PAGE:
Customer Insight: Bristow Group
With over 60 years of operation under its belt, Bristow Group is a leading provider of helicopter services to the worldwide offshore energy industry. Bristow employees take pride in being leaders of innovation, pioneering technologies that move the industry forward, including Health Usage Monitoring Systems (HUMS) for rotorcraft, helicopter flight data monitoring for legacy aircraft, and an integrated global satellite tracking system.
ForeFlight has been the gem of our EFB program.
We caught up with Doug Shaw who helped deploy and manage the EFB program for Bristow’s Gulf of Mexico operations for the last five years. Doug has been in the helicopter services industry for over 32 years and has firsthand experience with using advances in technology to stay at the cutting edge of operational efficiency and safety.
In general, how has technology shaped Bristow Group operations?
I have always viewed Bristow as a leader in the development and deployment of advanced technology. Bristow was the very first operator to develop and deploy Health Usage Monitoring Systems (HUMS) aboard rotorcraft. HUMS is a system that uses various sensors and accelerometers to measure vibrations on the primary components: gearboxes, engines, anything with a bearing and a gear.
These sensors are mounted on the airframe and detect vibration levels in the aircraft based on the moving components to determine when a gear is wearing out to the point where it may fail soon. The data is analyzed and as long as the vibrations are below thresholds set by the manufacturer, then that tells us that all these gears in the aircraft are moving smoothly. As they wear they create metal fragments, the vibration levels start to go up, and then we can actually determine when a component is going bad and remove it prior to a failure. There are a lot of companies now that are using HUMS. We pioneered it and proved the technology in the North Sea, long before anyone else even thought of it, and now it’s become a required system onboard aircraft to make sure that everything runs safely.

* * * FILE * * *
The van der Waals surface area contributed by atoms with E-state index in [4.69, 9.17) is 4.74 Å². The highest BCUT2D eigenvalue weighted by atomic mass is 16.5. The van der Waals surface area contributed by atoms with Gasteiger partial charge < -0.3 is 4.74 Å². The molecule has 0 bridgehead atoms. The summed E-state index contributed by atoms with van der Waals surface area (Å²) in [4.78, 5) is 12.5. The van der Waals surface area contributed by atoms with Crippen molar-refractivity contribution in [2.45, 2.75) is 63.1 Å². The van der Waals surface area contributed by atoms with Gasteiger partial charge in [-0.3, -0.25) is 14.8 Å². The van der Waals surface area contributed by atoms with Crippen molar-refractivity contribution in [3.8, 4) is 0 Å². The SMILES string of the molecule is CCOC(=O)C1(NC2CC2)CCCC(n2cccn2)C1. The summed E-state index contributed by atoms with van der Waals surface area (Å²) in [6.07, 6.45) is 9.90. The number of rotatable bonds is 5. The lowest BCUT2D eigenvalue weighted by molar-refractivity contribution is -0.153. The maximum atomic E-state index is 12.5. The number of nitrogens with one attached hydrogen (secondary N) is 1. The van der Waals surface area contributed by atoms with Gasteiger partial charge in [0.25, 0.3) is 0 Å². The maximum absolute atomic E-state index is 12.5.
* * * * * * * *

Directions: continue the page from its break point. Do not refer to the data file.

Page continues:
What were the key objectives driving your EFB implementation?
We had a number of key objectives, including enhancing our oversight of operational control, reducing the physical storage space and weight of carrying paper flight documents, and performing fast, simple performance calculations even while in flight. We also had a few objectives related to document distribution, such as unlimited availability of required flight documents, the ability to quickly implement updates to all documents and ensure documents are current, and providing our crews with a simplified way to locate specific documents in flight.
One challenge we faced is quickly updating the manuals used by our maintenance staff. Prior to EFB, there could be a delay before information was added to the manual. We also wanted to get updates out to the pilots faster. Using ForeFlight and our own Bristow library, we can quickly ensure our pilots have an updated manual. Within 15 minutes, we can publish new information to the cloud and the pilots can view it on their iPads. We have all of our flight related documents — flight manuals, minimum equipment lists, aircraft supplements — on both ForeFlight and the Bristow library, which ensures that our pilots always have the documents they need.
In the Gulf of Mexico, ForeFlight is the preferred tool to view these documents and is our number one document source, with the Bristow library as the backup.